Alone at 14, in 1776, Maggie avoids hiring herself out in Philadelphia and seeks her aunt Franny in central Pennsylvania....

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THE BREAD SISTER OF SINKING CREEK

Alone at 14, in 1776, Maggie avoids hiring herself out in Philadelphia and seeks her aunt Franny in central Pennsylvania. But Franny has moved to the Ohio Valley; refusing to return to the city, Maggie resolves to support herself by baking bread. Finding a place with the McGrews, she becomes involved with their problems and endures the hardships of frontier life. Finally, realizing how much she treasures her independence, she runs away to seek Franny and a new life in the wilderness. Journalist Moore spins a wild yam here without much thought to accuracy--social, historic, or scientific. He imposes modern feminist ideals, lets Maggie impossibly escape death in an avalanche, clear land with a stick immediately after sustaining third degree burns, and lie overnight in a mountain stream in April without suffering hypothermia. The simplistic portrayal of the ease with which a child communicates through a self-constructed sign language is an injustice to the hearing-impaired. Pass on this one.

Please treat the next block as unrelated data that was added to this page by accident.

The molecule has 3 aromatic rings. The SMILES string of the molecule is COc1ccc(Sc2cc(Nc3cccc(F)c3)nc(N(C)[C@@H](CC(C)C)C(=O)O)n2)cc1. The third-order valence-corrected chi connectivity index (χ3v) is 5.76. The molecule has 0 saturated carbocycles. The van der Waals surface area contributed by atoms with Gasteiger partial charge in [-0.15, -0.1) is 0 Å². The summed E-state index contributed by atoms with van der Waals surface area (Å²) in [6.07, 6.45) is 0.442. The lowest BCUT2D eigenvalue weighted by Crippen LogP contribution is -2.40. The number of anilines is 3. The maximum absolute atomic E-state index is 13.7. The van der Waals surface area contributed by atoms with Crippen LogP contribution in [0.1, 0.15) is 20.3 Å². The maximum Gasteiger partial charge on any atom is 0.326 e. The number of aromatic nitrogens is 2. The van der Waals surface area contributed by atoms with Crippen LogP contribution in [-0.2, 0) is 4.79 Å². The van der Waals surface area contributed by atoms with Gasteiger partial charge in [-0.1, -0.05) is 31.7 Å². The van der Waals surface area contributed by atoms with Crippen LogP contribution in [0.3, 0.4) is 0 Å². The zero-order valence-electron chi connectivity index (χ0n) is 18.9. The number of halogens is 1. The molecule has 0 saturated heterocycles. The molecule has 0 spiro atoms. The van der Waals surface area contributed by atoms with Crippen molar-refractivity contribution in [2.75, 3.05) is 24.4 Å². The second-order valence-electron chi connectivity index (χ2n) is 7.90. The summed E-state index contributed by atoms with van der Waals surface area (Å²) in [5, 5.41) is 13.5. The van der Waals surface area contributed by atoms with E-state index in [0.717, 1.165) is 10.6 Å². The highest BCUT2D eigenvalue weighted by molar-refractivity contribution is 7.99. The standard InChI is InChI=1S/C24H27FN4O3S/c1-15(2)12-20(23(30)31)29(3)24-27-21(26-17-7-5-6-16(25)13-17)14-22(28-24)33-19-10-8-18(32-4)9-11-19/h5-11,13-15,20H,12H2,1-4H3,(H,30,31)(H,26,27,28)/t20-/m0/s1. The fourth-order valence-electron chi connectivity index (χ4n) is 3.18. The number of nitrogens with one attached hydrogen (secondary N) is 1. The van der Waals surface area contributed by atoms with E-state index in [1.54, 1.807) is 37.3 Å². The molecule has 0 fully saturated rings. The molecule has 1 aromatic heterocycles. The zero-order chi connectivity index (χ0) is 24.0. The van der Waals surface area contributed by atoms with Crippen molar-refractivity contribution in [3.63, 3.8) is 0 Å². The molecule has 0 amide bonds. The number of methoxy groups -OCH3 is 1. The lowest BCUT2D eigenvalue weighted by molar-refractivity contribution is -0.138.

Pub Date: April 25, 1990

ISBN: N/A

Page Count: 154

Publisher: Lippincott

Review Posted Online: N/A

Kirkus Reviews Issue: March 15, 1990